The decision by the six Republicans on the Salt Lake County Council to revoke a public health order requiring masks for elementary school students wasn’t a surprise.
Council members had telegraphed for days they were inclined to fall in line with the frenzied anti-maskers.
With no other health district in the state taking the lead on requiring masks, it sets the stage for a school year unlike anything we’ve seen — with kids getting sick at an alarming rate before classes even start, and few real protections in place.
I thought I’d share some thoughts on how we got here and what it means.
‘Don’t bring facts to a faith fight’
That’s something a doctor told me recently when we discussed how to reach people who fight things like vaccines and masks. And the hard data we have available makes a compelling argument for masks.
Studies of Utah schools showed masks helped reduce infections and, as a result, keep kids in class.
The statewide trendline shows far more kids are contracting the virus now than at this time last year and the numbers keep getting worse. Last year there were fewer than 19 kids between 5 and 13 years of age testing positive each day. Now it’s nearly 93 — five times last year’s rate and climbing.
Hospitalization rates are increasing and are projected to continue to climb. Models by the Utah Department of Health project that 30 children under the age of 12 will be hospitalized in the first 60 days of the school year.
None of that mattered. Because only one child has died from COVID, they bought into anecdotal stories of kids who struggled in the pandemic, arguments that we should minimize disruptions (as if COVID outbreaks aren’t disruptive), and — as one sign read Thursday — “Parental Rights Over Childs Health.”
They were, it seems, afraid to stand up to the anti-mask militia — one woman literally waving a flag of the Three Percent militia. It’s their base and crossing them would jeopardize their political futures.
Not surprising, I guess, that politicians are going to be political. It’s probably equally unsurprising that …
I know. Try to control your shock. But on Thursday we saw a particularly pernicious and disgusting lie trotted out to justify revoking the mask mandate.
Both council members Richard Snelgrove and Dea Theodore cited an increase in youth suicides as justification for voting against the mask requirement.
In explaining his opposition to masks, Snelgrove said: “Worst of all, we have seen a sharp increase in children’s suicides since the beginning of the pandemic.”
Theodore was more specific. “Childhood suicide is up almost 50.6% since the first government health mandates were implemented, a fact that Health Director [Angela] Dunn failed to mention in her presentation.”
Dr. Dunn probably didn’t mention it because it’s not true — at least not in the context Theodore insinuated.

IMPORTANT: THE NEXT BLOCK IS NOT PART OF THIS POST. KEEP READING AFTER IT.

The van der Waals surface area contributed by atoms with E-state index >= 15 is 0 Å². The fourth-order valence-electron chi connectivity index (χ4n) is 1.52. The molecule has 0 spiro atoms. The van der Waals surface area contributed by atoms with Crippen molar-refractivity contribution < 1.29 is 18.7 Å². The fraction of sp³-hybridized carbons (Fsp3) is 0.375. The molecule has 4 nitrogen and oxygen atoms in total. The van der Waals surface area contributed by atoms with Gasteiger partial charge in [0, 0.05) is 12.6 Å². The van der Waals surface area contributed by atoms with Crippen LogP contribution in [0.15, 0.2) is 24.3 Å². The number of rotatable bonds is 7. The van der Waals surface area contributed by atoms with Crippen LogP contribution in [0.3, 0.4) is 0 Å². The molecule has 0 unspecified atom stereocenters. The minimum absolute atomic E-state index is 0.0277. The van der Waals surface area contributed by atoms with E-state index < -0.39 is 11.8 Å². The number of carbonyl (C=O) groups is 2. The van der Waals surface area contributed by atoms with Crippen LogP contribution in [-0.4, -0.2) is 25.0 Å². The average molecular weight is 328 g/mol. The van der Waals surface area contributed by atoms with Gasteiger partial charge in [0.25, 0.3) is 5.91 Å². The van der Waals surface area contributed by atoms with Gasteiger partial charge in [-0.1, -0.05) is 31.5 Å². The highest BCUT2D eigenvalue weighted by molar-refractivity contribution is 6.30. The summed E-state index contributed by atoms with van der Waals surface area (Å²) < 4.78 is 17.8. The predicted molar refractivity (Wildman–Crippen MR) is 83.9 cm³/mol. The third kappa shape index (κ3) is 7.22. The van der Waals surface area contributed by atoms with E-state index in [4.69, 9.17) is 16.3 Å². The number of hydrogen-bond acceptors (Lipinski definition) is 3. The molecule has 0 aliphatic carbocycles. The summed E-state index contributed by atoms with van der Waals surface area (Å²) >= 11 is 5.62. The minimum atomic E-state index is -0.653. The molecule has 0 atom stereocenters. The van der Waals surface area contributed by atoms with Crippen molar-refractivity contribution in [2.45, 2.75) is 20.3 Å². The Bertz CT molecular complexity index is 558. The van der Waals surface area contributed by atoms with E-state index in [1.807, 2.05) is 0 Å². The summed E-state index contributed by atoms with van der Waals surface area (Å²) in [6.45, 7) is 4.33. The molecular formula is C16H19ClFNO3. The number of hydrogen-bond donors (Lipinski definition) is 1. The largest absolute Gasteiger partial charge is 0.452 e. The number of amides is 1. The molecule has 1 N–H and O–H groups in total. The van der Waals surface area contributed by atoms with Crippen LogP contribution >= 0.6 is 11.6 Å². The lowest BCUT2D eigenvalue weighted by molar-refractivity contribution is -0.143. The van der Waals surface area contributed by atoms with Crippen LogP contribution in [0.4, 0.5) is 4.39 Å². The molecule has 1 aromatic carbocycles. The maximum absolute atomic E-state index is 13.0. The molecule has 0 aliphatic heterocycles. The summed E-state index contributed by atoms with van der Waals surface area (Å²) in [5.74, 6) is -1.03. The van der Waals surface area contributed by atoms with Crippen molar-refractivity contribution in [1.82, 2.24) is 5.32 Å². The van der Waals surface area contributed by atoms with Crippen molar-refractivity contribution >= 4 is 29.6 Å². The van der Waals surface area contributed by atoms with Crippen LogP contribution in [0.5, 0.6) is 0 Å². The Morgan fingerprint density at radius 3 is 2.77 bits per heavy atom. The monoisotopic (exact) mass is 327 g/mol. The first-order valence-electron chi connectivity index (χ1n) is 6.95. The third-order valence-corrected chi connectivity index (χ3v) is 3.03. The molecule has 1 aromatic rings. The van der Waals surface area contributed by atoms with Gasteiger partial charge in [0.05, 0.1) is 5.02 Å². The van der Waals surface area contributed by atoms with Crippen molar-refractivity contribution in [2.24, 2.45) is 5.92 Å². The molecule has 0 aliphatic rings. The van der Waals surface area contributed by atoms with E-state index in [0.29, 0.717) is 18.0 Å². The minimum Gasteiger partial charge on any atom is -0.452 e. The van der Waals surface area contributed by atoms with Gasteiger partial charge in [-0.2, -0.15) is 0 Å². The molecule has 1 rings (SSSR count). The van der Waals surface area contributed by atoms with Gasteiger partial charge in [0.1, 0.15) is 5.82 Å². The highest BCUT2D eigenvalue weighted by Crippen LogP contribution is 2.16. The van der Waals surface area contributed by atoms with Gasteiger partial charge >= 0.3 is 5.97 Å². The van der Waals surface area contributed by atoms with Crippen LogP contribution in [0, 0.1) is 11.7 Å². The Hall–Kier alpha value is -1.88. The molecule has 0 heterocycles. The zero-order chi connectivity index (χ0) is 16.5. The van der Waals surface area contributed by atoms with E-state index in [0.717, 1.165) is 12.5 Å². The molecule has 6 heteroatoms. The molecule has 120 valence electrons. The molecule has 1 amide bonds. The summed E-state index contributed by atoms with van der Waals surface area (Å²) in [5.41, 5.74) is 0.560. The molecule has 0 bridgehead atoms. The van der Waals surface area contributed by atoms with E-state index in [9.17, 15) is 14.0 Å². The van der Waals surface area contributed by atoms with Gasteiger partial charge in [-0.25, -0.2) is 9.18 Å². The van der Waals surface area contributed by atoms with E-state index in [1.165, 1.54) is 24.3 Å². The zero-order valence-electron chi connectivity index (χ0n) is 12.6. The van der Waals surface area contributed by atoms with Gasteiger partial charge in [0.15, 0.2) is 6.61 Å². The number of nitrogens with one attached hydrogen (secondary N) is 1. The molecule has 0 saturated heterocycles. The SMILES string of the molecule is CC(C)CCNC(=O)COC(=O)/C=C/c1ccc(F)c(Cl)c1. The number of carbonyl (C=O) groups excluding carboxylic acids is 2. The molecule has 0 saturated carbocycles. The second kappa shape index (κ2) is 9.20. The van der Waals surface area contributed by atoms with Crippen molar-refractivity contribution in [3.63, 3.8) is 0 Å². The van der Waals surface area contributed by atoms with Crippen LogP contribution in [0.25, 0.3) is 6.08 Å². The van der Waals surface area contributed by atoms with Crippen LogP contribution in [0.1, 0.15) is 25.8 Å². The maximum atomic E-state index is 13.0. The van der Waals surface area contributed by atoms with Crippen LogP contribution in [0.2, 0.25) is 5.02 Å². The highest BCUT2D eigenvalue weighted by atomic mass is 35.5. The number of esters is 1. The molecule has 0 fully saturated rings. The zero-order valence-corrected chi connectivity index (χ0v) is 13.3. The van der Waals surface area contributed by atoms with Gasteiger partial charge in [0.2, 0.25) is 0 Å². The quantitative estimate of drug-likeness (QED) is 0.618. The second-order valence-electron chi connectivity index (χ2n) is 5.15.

Utah has not seen an increase in suicides. In January, the Utah Department of Health issued a report noting the rate had been steady and I checked on Thursday with the state’s suicide prevention coordinator who affirmed that has not changed.
Theodore, it appears, is referencing a recent study that found a 50.6% increase in suicide attempts nationally among girls age 12 to 17 over a four week period from February to March of this year.
It’s a splashy headline, but it’s not Utah data. It’s a very narrow window of time. Nothing in the study links the aberration to mask usage and, in fact, the study never even mentions masks. And the data point applies to an age group that would not have been impacted by requiring those under the age of 12 to mask up.
So you have to ask yourself: What kind of person exploits the very real tragedy of people taking their own lives to his or her political interests?
I’m not sure it’s possible to get any lower than that.
This will likely be bad
I hope I’m wrong, but there’s nothing that is very encouraging about where we are entering this school year.
As I mentioned, compared to this time last year, cases are higher and rising. Last year we had remote learning, social distancing, plexiglass barriers, staggered schedules, and we — most important — we had mask mandates.
What we did not have last year is a super-charged strain of the virus that is already infecting children and landing them in the hospital at a considerably higher rate.
Dr. Eddie Stenehjem, an infections disease expert at Intermountain Healthcare, said Friday that logically we should expect to see more infections.
“The delta variant is incredibly transmissible so as we have schools going back into session very, very shortly and we don’t have a mask mandate or criteria for schools we will see transmission in schools,” he said. “We will see cases go up in children and some of those children will have severe cases and those children will end up in our hospitals.”
If I had a young student ...
Given all the uncertainty about how kids respond to the delta variant and the lack of precautions, I wouldn’t send my kid into that mess, at least for a few weeks. A child’s health means more than a handful of days of elementary school.
Obviously you can have your kid mask, but unless masking is widespread and sustained, it seems like an unnecessary risk.
Unfortunately this isn’t an option for many, many parents, leaving them in an unimaginably difficult decision of sending their kid off to school and hoping and praying for the best.
The GOP now owns what comes next
It’s the Republican Legislature that restricted the power of the governor, local health departments and local school districts to respond to this latest wave. It’s the Republicans on the Salt Lake County Council that affirmatively revoked attempts by the health department to protect kids.
Maybe things will be fine. We should all be hoping they are.
But if they’re not, we know exactly who is responsible and held accountable for those misguided decisions. Unfortunately it will be the children who suffer the real consequences.